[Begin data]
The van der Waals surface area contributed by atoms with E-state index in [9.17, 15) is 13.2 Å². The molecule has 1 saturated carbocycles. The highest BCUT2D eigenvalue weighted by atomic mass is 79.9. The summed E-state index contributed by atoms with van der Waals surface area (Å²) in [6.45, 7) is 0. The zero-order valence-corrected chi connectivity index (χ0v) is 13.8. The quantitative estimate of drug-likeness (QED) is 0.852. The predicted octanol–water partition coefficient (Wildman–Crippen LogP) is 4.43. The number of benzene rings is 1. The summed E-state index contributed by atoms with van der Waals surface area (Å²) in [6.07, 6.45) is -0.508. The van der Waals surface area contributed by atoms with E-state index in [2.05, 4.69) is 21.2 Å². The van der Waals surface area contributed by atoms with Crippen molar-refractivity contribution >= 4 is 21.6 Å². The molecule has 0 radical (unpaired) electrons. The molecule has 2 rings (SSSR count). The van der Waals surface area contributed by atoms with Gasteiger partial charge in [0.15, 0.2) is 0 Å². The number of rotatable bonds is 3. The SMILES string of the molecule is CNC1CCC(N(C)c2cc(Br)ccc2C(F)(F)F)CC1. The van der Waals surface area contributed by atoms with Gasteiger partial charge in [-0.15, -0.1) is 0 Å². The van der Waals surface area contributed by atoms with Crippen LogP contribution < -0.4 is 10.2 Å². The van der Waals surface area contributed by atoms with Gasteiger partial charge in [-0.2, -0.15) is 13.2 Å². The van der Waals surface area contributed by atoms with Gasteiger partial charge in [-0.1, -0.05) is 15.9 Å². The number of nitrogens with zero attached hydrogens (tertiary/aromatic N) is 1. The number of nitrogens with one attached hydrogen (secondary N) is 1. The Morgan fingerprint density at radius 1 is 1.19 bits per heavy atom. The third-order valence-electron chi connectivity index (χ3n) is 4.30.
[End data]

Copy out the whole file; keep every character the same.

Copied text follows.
The van der Waals surface area contributed by atoms with E-state index in [9.17, 15) is 13.2 Å². The molecule has 1 saturated carbocycles. The highest BCUT2D eigenvalue weighted by atomic mass is 79.9. The summed E-state index contributed by atoms with van der Waals surface area (Å²) in [6.45, 7) is 0. The zero-order valence-corrected chi connectivity index (χ0v) is 13.8. The quantitative estimate of drug-likeness (QED) is 0.852. The predicted octanol–water partition coefficient (Wildman–Crippen LogP) is 4.43. The number of benzene rings is 1. The summed E-state index contributed by atoms with van der Waals surface area (Å²) in [6.07, 6.45) is -0.508. The van der Waals surface area contributed by atoms with E-state index in [2.05, 4.69) is 21.2 Å². The van der Waals surface area contributed by atoms with Crippen molar-refractivity contribution >= 4 is 21.6 Å². The molecule has 0 radical (unpaired) electrons. The molecule has 2 rings (SSSR count). The van der Waals surface area contributed by atoms with Gasteiger partial charge in [0.15, 0.2) is 0 Å². The number of rotatable bonds is 3. The SMILES string of the molecule is CNC1CCC(N(C)c2cc(Br)ccc2C(F)(F)F)CC1. The van der Waals surface area contributed by atoms with Gasteiger partial charge in [-0.15, -0.1) is 0 Å². The van der Waals surface area contributed by atoms with Crippen LogP contribution < -0.4 is 10.2 Å². The van der Waals surface area contributed by atoms with Gasteiger partial charge in [-0.2, -0.15) is 13.2 Å². The van der Waals surface area contributed by atoms with Gasteiger partial charge in [-0.1, -0.05) is 15.9 Å². The number of nitrogens with zero attached hydrogens (tertiary/aromatic N) is 1. The number of nitrogens with one attached hydrogen (secondary N) is 1. The Morgan fingerprint density at radius 1 is 1.19 bits per heavy atom. The third-order valence-electron chi connectivity index (χ3n) is 4.30.